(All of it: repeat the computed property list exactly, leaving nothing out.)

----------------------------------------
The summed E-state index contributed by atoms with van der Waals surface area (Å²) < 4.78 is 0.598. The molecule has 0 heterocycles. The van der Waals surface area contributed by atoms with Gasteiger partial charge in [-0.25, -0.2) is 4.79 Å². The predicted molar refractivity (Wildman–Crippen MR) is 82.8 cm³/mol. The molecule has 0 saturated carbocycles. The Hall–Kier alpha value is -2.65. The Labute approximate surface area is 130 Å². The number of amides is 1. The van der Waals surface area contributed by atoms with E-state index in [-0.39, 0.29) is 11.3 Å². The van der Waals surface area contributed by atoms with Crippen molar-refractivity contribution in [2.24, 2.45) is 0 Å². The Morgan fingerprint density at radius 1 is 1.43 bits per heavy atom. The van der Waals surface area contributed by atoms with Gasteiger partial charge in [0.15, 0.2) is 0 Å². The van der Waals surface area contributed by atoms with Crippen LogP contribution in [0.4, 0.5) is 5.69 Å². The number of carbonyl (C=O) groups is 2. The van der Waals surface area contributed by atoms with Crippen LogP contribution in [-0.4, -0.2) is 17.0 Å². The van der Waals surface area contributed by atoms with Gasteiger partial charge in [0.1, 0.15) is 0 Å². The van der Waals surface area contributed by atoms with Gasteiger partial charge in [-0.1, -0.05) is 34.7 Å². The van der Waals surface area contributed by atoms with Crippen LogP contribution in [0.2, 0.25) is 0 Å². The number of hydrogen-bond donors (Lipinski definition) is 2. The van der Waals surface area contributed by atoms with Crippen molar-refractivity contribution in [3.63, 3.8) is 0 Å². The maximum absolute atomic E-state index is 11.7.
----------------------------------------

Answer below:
The summed E-state index contributed by atoms with van der Waals surface area (Å²) < 4.78 is 0.598. The molecule has 0 heterocycles. The van der Waals surface area contributed by atoms with Gasteiger partial charge in [-0.25, -0.2) is 4.79 Å². The predicted molar refractivity (Wildman–Crippen MR) is 82.8 cm³/mol. The molecule has 0 saturated carbocycles. The Hall–Kier alpha value is -2.65. The Labute approximate surface area is 130 Å². The number of amides is 1. The van der Waals surface area contributed by atoms with E-state index in [-0.39, 0.29) is 11.3 Å². The van der Waals surface area contributed by atoms with Crippen molar-refractivity contribution in [2.24, 2.45) is 0 Å². The Morgan fingerprint density at radius 1 is 1.43 bits per heavy atom. The van der Waals surface area contributed by atoms with Gasteiger partial charge in [0.15, 0.2) is 0 Å². The van der Waals surface area contributed by atoms with Crippen LogP contribution in [0.4, 0.5) is 5.69 Å². The number of carbonyl (C=O) groups is 2. The van der Waals surface area contributed by atoms with Crippen LogP contribution in [-0.4, -0.2) is 17.0 Å². The van der Waals surface area contributed by atoms with Gasteiger partial charge in [0.1, 0.15) is 0 Å². The van der Waals surface area contributed by atoms with Gasteiger partial charge in [-0.1, -0.05) is 34.7 Å². The van der Waals surface area contributed by atoms with Crippen LogP contribution in [0.2, 0.25) is 0 Å². The number of hydrogen-bond donors (Lipinski definition) is 2. The van der Waals surface area contributed by atoms with Crippen molar-refractivity contribution in [3.63, 3.8) is 0 Å². The maximum absolute atomic E-state index is 11.7.